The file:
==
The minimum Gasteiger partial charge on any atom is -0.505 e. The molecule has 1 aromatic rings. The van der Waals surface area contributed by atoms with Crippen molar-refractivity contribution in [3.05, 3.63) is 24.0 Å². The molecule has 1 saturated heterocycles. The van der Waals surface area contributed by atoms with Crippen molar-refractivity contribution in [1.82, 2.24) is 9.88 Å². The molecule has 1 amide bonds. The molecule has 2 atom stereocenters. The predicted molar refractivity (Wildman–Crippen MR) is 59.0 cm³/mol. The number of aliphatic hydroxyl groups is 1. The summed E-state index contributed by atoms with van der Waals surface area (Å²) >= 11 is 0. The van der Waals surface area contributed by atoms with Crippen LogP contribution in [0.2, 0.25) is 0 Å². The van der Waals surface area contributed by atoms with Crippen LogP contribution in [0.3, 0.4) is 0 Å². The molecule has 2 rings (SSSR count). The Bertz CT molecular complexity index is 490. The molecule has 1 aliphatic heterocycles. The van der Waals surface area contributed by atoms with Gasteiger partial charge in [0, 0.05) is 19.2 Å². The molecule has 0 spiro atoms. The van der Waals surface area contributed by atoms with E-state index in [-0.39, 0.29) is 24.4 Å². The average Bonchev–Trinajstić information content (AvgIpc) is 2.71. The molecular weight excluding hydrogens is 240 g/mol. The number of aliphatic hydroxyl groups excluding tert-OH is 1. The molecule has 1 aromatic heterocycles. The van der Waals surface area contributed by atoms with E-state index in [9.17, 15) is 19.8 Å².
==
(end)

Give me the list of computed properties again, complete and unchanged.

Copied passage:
The minimum Gasteiger partial charge on any atom is -0.505 e. The molecule has 1 aromatic rings. The van der Waals surface area contributed by atoms with Crippen molar-refractivity contribution in [3.05, 3.63) is 24.0 Å². The molecule has 1 saturated heterocycles. The van der Waals surface area contributed by atoms with Crippen molar-refractivity contribution in [1.82, 2.24) is 9.88 Å². The molecule has 1 amide bonds. The molecule has 2 atom stereocenters. The predicted molar refractivity (Wildman–Crippen MR) is 59.0 cm³/mol. The number of aliphatic hydroxyl groups is 1. The summed E-state index contributed by atoms with van der Waals surface area (Å²) >= 11 is 0. The van der Waals surface area contributed by atoms with Crippen LogP contribution in [0.2, 0.25) is 0 Å². The van der Waals surface area contributed by atoms with Crippen LogP contribution in [0.3, 0.4) is 0 Å². The molecule has 2 rings (SSSR count). The Bertz CT molecular complexity index is 490. The molecule has 1 aliphatic heterocycles. The van der Waals surface area contributed by atoms with Gasteiger partial charge in [0, 0.05) is 19.2 Å². The molecule has 0 spiro atoms. The van der Waals surface area contributed by atoms with E-state index in [-0.39, 0.29) is 24.4 Å². The average Bonchev–Trinajstić information content (AvgIpc) is 2.71. The molecular weight excluding hydrogens is 240 g/mol. The number of aliphatic hydroxyl groups excluding tert-OH is 1. The molecule has 1 aromatic heterocycles. The van der Waals surface area contributed by atoms with E-state index in [9.17, 15) is 19.8 Å².